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Howard Stern’s Billboard Q&A









Howard Stern looks like the boss he is in a recent photo shoot for a Billboard Magazine Q&A. Sporting his signature sunglasses and a tamed mane, The 60-year-old king of radio is preparing to publicly celebrate his 60th birthday with a star-studded birthday bash set to air live on SiriusXM on Jan. 31

“The Howard Stern Show” debuted in 1986 on K-rock WXRK, where he entertained, criticized, and consistently stirred the pot for almost 20 years before landing a deal with satellite radio in 2004.  Stern has also signed on for his third year as judge on NBC’s America’s Got Talent.

Ahead of his birthday celebration, Stern sat down with Billboard for a Q&A where he touched upon his lengthy career, the future of broadcast news, and what’s in store for Stern come 2014.

Some of my favorite highlights from the interview, below.

On being a trailblazer for satellite radio:

“A lot of my fellow broadcasters were so angry with me when I left terrestrial radio. They were like, “Don’t talk about him.” But I said, “Guys, there are more jobs for us. If satellite takes off, the Internet takes off, we’re in the driver’s seat—content is king!” I knew if satellite could be developed, it would be a great tool for all broadcasters.”

On his fame and success:

“Who could’ve imagined? I swear to God on a stack of bibles, when I first got into radio, I was this guy just trying to make a living for $250 a week. That was my goal. I never thought I’d ever have any money. I just wanted to do a really wild show.

It was such a slow process, and I’m a big believer in a slow process. If I had an intern who wanted to be on-air, I’d tell them to not work for me anymore, stop, go out, find a small market, and do that, none of this big-market thing. It’s getting harder and harder to do that in terrestrial radio, but if you’re able to go out and get an audience . . . see the ratings come back, see where you fucked up and see where you did it right. All of that is the testing ground for what you’re going to be doing.”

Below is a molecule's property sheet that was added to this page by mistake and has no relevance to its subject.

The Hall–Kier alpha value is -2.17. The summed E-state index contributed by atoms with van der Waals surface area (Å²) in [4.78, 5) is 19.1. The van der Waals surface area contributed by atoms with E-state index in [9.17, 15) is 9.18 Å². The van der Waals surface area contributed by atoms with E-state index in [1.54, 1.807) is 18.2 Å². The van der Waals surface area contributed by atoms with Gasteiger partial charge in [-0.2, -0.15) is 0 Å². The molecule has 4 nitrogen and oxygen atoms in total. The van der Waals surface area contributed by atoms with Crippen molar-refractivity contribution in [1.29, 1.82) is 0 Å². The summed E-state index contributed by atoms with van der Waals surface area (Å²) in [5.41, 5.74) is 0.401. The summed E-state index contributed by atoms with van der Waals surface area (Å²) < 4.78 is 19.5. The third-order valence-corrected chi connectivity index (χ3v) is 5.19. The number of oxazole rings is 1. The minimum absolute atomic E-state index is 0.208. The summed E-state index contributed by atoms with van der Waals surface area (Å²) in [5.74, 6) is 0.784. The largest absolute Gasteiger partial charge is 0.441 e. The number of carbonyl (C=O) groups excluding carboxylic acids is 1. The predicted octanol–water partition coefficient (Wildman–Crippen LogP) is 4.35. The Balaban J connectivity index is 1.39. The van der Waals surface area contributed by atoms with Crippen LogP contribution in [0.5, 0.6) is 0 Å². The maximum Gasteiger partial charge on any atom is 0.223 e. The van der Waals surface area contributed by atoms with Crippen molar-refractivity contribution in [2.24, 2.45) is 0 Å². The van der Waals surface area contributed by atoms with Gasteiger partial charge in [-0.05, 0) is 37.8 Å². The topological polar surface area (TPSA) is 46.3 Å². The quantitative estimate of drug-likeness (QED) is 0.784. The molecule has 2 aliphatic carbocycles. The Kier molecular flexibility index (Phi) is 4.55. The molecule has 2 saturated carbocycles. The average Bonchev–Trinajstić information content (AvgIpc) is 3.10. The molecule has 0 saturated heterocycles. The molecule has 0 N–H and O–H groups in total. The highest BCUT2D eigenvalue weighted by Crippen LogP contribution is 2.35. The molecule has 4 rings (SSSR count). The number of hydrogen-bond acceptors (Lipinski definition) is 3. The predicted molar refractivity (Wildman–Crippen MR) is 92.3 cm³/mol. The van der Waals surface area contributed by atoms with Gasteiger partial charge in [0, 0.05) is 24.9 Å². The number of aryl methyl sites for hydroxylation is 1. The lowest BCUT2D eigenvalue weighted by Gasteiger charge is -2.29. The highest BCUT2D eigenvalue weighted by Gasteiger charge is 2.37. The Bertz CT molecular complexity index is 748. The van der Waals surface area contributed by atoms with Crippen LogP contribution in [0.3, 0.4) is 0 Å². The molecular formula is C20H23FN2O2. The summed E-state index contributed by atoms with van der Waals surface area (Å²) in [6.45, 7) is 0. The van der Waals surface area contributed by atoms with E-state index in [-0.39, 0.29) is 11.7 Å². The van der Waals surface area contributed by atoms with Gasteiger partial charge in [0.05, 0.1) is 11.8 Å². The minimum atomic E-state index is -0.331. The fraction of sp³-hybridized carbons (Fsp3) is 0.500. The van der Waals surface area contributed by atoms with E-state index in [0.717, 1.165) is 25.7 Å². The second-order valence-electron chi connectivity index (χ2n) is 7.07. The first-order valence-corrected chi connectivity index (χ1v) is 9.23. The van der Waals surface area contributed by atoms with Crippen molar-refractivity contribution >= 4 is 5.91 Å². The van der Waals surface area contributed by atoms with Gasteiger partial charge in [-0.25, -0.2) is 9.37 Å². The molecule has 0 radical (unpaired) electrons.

On staying true to radio:

“I still feel like I have a lot to learn. I still look back and say, “I fucked that up.” You’ve got to care. It would be very easy not to care, but it was never for me to get into radio for the money—it’s because I really cared about it, the medium. I thought I could be my funniest, my best on the radio, not anywhere else.

Years ago, I was sitting with Rupert Murdoch. I was at [WXRK] and it was when Fox was getting rid of Joan Rivers’ TV talk show. Rupert asked if I wanted to take over that late-night slot. And I was thinking, “Not really,” because radio is so fucking great. Radio seemed like security to me. TV seemed like a tricky game where they bail on you in one second.”

Read the rest of the interview here.

(Photo by Getty)

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